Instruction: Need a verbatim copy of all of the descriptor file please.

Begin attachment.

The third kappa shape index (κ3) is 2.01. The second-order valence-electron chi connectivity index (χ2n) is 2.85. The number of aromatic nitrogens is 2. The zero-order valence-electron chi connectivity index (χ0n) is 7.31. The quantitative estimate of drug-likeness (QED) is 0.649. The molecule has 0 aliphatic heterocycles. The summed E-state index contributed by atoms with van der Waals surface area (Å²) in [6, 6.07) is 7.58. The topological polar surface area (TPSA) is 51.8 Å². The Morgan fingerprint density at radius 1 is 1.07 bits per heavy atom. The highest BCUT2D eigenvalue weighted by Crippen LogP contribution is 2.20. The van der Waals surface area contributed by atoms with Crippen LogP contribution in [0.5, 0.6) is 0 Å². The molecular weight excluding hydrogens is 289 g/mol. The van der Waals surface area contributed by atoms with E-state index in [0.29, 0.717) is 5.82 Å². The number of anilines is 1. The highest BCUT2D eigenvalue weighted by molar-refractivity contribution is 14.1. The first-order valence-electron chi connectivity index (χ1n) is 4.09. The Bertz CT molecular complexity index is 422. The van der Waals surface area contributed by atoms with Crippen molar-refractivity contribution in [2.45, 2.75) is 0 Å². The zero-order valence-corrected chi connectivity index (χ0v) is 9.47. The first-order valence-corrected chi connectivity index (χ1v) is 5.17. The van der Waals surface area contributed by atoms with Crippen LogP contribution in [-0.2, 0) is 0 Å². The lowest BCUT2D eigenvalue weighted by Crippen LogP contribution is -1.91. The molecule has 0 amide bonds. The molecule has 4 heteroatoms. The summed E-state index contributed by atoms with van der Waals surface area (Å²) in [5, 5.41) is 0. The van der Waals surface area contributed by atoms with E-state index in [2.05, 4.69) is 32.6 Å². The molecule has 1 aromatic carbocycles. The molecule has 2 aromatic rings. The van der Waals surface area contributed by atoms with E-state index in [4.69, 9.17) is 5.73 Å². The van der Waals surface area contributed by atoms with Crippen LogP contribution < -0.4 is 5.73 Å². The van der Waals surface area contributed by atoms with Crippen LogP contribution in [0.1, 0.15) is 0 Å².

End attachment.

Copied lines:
The third kappa shape index (κ3) is 2.01. The second-order valence-electron chi connectivity index (χ2n) is 2.85. The number of aromatic nitrogens is 2. The zero-order valence-electron chi connectivity index (χ0n) is 7.31. The quantitative estimate of drug-likeness (QED) is 0.649. The molecule has 0 aliphatic heterocycles. The summed E-state index contributed by atoms with van der Waals surface area (Å²) in [6, 6.07) is 7.58. The topological polar surface area (TPSA) is 51.8 Å². The Morgan fingerprint density at radius 1 is 1.07 bits per heavy atom. The highest BCUT2D eigenvalue weighted by Crippen LogP contribution is 2.20. The van der Waals surface area contributed by atoms with Crippen LogP contribution in [0.5, 0.6) is 0 Å². The molecular weight excluding hydrogens is 289 g/mol. The van der Waals surface area contributed by atoms with E-state index in [0.29, 0.717) is 5.82 Å². The number of anilines is 1. The highest BCUT2D eigenvalue weighted by molar-refractivity contribution is 14.1. The first-order valence-electron chi connectivity index (χ1n) is 4.09. The Bertz CT molecular complexity index is 422. The van der Waals surface area contributed by atoms with Crippen molar-refractivity contribution in [2.45, 2.75) is 0 Å². The zero-order valence-corrected chi connectivity index (χ0v) is 9.47. The first-order valence-corrected chi connectivity index (χ1v) is 5.17. The van der Waals surface area contributed by atoms with Crippen LogP contribution in [-0.2, 0) is 0 Å². The lowest BCUT2D eigenvalue weighted by Crippen LogP contribution is -1.91. The molecule has 0 amide bonds. The molecule has 4 heteroatoms. The summed E-state index contributed by atoms with van der Waals surface area (Å²) in [5, 5.41) is 0. The van der Waals surface area contributed by atoms with E-state index in [2.05, 4.69) is 32.6 Å². The molecule has 1 aromatic carbocycles. The molecule has 2 aromatic rings. The van der Waals surface area contributed by atoms with E-state index in [4.69, 9.17) is 5.73 Å². The van der Waals surface area contributed by atoms with Crippen LogP contribution < -0.4 is 5.73 Å². The van der Waals surface area contributed by atoms with Crippen LogP contribution in [0.1, 0.15) is 0 Å².